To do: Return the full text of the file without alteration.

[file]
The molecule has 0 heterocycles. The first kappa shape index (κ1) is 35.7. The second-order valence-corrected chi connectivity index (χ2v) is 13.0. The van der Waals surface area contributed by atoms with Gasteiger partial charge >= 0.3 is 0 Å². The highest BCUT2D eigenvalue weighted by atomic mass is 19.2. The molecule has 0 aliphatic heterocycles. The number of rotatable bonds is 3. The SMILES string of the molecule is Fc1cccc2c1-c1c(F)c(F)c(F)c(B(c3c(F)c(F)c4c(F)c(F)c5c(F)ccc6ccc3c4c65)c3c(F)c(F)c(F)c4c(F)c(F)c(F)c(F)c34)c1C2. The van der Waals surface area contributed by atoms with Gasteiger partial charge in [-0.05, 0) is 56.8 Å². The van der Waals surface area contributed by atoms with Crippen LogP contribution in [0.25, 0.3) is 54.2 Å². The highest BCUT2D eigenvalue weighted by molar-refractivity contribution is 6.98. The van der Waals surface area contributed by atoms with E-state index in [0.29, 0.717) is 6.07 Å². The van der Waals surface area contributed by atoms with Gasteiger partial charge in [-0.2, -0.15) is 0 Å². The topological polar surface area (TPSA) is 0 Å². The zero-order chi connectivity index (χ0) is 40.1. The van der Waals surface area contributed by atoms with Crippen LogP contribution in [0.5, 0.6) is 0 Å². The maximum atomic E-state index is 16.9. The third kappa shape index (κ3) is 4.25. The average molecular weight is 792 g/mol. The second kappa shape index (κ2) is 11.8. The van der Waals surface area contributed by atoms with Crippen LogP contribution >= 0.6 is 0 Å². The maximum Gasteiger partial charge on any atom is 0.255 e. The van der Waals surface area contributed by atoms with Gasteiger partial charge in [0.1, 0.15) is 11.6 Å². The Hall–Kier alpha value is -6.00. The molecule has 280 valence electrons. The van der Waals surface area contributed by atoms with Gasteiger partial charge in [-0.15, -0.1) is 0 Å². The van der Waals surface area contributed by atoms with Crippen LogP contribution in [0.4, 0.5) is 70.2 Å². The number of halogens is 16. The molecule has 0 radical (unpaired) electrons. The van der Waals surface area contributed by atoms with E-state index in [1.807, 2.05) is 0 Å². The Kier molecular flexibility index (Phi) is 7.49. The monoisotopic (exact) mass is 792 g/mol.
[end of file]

The molecule has 0 heterocycles. The first kappa shape index (κ1) is 35.7. The second-order valence-corrected chi connectivity index (χ2v) is 13.0. The van der Waals surface area contributed by atoms with Gasteiger partial charge >= 0.3 is 0 Å². The highest BCUT2D eigenvalue weighted by atomic mass is 19.2. The molecule has 0 aliphatic heterocycles. The number of rotatable bonds is 3. The SMILES string of the molecule is Fc1cccc2c1-c1c(F)c(F)c(F)c(B(c3c(F)c(F)c4c(F)c(F)c5c(F)ccc6ccc3c4c65)c3c(F)c(F)c(F)c4c(F)c(F)c(F)c(F)c34)c1C2. The van der Waals surface area contributed by atoms with Gasteiger partial charge in [-0.05, 0) is 56.8 Å². The van der Waals surface area contributed by atoms with Crippen LogP contribution in [0.25, 0.3) is 54.2 Å². The highest BCUT2D eigenvalue weighted by molar-refractivity contribution is 6.98. The van der Waals surface area contributed by atoms with E-state index in [0.29, 0.717) is 6.07 Å². The van der Waals surface area contributed by atoms with Gasteiger partial charge in [-0.2, -0.15) is 0 Å². The topological polar surface area (TPSA) is 0 Å². The zero-order chi connectivity index (χ0) is 40.1. The van der Waals surface area contributed by atoms with Crippen LogP contribution in [0.5, 0.6) is 0 Å². The maximum atomic E-state index is 16.9. The third kappa shape index (κ3) is 4.25. The average molecular weight is 792 g/mol. The second kappa shape index (κ2) is 11.8. The van der Waals surface area contributed by atoms with Crippen LogP contribution >= 0.6 is 0 Å². The maximum Gasteiger partial charge on any atom is 0.255 e. The van der Waals surface area contributed by atoms with Gasteiger partial charge in [0.1, 0.15) is 11.6 Å². The Hall–Kier alpha value is -6.00. The molecule has 280 valence electrons. The van der Waals surface area contributed by atoms with Gasteiger partial charge in [-0.15, -0.1) is 0 Å². The van der Waals surface area contributed by atoms with Crippen LogP contribution in [0.4, 0.5) is 70.2 Å². The number of halogens is 16. The molecule has 0 radical (unpaired) electrons. The van der Waals surface area contributed by atoms with E-state index in [1.807, 2.05) is 0 Å². The Kier molecular flexibility index (Phi) is 7.49. The monoisotopic (exact) mass is 792 g/mol.